“OneWeb will be the global communications network everywhere for everyone. We see opportunities in cellular backhaul, connecting rural and remote businesses, as well as in maritime, aviation, railroad, and government sectors,” Browne says.

With OneWeb services, airlines can offer a user experience that enables streaming and access to low-latency, sensitive applications like cloud computing. For the maritime market, OneWeb anticipates interest from cargo shipping, the fishing industry, and cruise ships. With OneWeb’s capability to deliver efficiency gains, it believes maritime companies will be able to future-proof their fleet, implement new technology, and increase crew retention. Better cargo tracking, security, and systems for predictive maintenance will deliver significant efficiency gains in merchant shipping, while flexible, scalable connectivity will facilitate Software-as-a-Service (SaaS) fuelling digital transformation, Browne notes.

“Demand for capacity is growing all the time, so we believe there is ample room and a significant need for a number of players once the pioneering companies like OneWeb begin to highlight their successes. In addition, the speed and latency improvements available to LEO systems are opening up new markets that will significantly increase the size of the market,” Browne says. “We are heading in the right direction, making ever greater strides of progress. We believe we have a market advantage with the progress we have made in satellite production, operations management, and a dedicated team working together to make a world of difference by creating fast, easy connectivity solutions powered by our satellites.”

LeoSat's Fall From Grace: A Brief Recap

LeoSat’s plans once burned bright. The technology company was formed in 2013 with plans to transform the way that businesses transfer information around the globe, by building “the most secure, high performance data network over Earth.” It would comprise a constellation of 78 to 108 Low Earth Orbit (LEO) satellites. These would provide the high-speed Internet solution that would solve the data communications challenges of the world – at least for high-end government and corporate customers. But now it seems that these revolutionary plans may have simply burned to ash.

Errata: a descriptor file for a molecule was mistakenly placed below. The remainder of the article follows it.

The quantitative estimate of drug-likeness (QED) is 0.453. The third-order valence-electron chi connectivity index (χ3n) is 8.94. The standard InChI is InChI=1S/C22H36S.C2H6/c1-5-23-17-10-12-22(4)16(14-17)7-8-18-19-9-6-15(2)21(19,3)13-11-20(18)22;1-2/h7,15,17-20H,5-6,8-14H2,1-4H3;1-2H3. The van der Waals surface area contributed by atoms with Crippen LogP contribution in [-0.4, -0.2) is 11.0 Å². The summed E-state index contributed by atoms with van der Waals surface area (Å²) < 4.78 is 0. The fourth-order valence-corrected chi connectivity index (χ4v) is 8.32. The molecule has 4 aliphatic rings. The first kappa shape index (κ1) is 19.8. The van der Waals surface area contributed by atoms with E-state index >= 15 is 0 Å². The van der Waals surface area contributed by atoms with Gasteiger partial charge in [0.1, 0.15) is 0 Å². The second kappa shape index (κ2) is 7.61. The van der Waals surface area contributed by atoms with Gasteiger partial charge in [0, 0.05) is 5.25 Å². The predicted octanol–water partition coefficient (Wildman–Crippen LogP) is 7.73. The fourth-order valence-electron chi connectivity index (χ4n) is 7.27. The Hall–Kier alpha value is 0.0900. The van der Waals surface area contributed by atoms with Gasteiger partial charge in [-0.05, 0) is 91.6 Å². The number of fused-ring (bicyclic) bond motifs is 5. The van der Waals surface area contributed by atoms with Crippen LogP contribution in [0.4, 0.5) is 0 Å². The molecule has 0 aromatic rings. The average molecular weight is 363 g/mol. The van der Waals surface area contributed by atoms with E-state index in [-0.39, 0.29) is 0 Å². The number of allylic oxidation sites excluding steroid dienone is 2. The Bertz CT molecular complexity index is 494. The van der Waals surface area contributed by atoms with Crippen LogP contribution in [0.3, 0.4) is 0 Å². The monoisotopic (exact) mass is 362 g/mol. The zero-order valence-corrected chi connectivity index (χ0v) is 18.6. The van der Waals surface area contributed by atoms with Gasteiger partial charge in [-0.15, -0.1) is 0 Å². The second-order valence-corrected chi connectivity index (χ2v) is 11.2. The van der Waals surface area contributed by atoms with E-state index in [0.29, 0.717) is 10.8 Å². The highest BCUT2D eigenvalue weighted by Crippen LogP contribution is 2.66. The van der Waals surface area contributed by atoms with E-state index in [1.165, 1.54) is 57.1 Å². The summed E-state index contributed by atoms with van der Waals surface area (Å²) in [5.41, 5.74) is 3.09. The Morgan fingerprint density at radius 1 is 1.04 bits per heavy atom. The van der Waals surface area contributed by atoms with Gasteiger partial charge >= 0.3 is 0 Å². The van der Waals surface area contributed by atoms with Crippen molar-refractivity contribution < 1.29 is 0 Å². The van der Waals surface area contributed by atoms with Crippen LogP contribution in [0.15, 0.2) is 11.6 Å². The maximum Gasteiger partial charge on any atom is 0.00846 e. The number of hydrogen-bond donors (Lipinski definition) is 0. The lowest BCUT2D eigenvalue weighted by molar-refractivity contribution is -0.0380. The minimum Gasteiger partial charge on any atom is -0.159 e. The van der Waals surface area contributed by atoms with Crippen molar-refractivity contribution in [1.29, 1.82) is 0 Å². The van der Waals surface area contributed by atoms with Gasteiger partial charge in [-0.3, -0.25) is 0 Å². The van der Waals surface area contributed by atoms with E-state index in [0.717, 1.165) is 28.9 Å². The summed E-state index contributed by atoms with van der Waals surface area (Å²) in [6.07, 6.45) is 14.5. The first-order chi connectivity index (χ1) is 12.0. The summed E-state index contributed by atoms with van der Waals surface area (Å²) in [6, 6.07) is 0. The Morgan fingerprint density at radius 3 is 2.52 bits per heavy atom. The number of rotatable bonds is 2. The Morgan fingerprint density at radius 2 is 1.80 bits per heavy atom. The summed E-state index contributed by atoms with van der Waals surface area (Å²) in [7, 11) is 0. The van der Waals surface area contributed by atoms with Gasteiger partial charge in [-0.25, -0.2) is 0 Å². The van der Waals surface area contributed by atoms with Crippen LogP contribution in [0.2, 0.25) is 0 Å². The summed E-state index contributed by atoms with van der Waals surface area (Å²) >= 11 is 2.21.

In the last quarter of 2019, LeoSat announced that it had suspended operations due to a lack of investment. The company purged its workforce in a large scale layoff which included its CEO Mark Rigolle. LeoSat had expected to complete its $50 million Series A funding with investments from Spanish satellite operator Hispasat and Japan’s Sky Perfect Jsat. The two satellite operators had made initial investments previously, with Jsat investing in 2017 and Hispasat in 2018. What followed was management changes, resulting in a reversal of their intent to invest further. In February 2019, Jsat appointed Eiichi Yonekura as its new chief executive while Spanish energy company Red Eléctrica bought Hispasat.

With these investments abandoned and its staff let go, LeoSat is nothing more than a legal entity at present. The company’s founders are in search of a resurrection, however, it seems that LeoSat has more allure with customers than investors. While it had racked up $2 billion in soft commitments from customers keen to use the network once deployed, LeoSat never fared as well with investors. The cost of the cross-linked, Ka-band megaconstellation is projected at around $3.5 billion, and if this figure, which is described as a “hell of a lot of money” by Rigolle himself, isn’t a challenge enough, there is also the issue of the constellation spectrum filing expiring in January 2021. This means that the founders have a shrinking window in which to shift LeoSat’s allure.

LeoSat could keep the frequencies reserved by the International Telecommunications Union (ITU) if it were to launch a satellite, but, to date, none have been built. Expanding this quagmire is that the U.S. Federal Communications Commission voided LeoSat’s market access in September last year, when the company failed to pay mandatory surety bond riders. Then there is also the fact that the constellation spectrum filing with the ITU isn’t just problematic due to its expiration. Thales Alenia Space had made the spectrum filing on LeoSat’s behalf because in the lead up to the filling, LeoSat’s founders had been in talks with Thales Alenia Space as the manufacturer with the most constellation building experience at the time. But this meant that with the Thales Alenia Space spectrum filing, LeoSat was to some extent a captive customer of Thales Alenia Space, and without good grounds for healthy competition between manufacturers, the arena to raise funds is likely harder. VS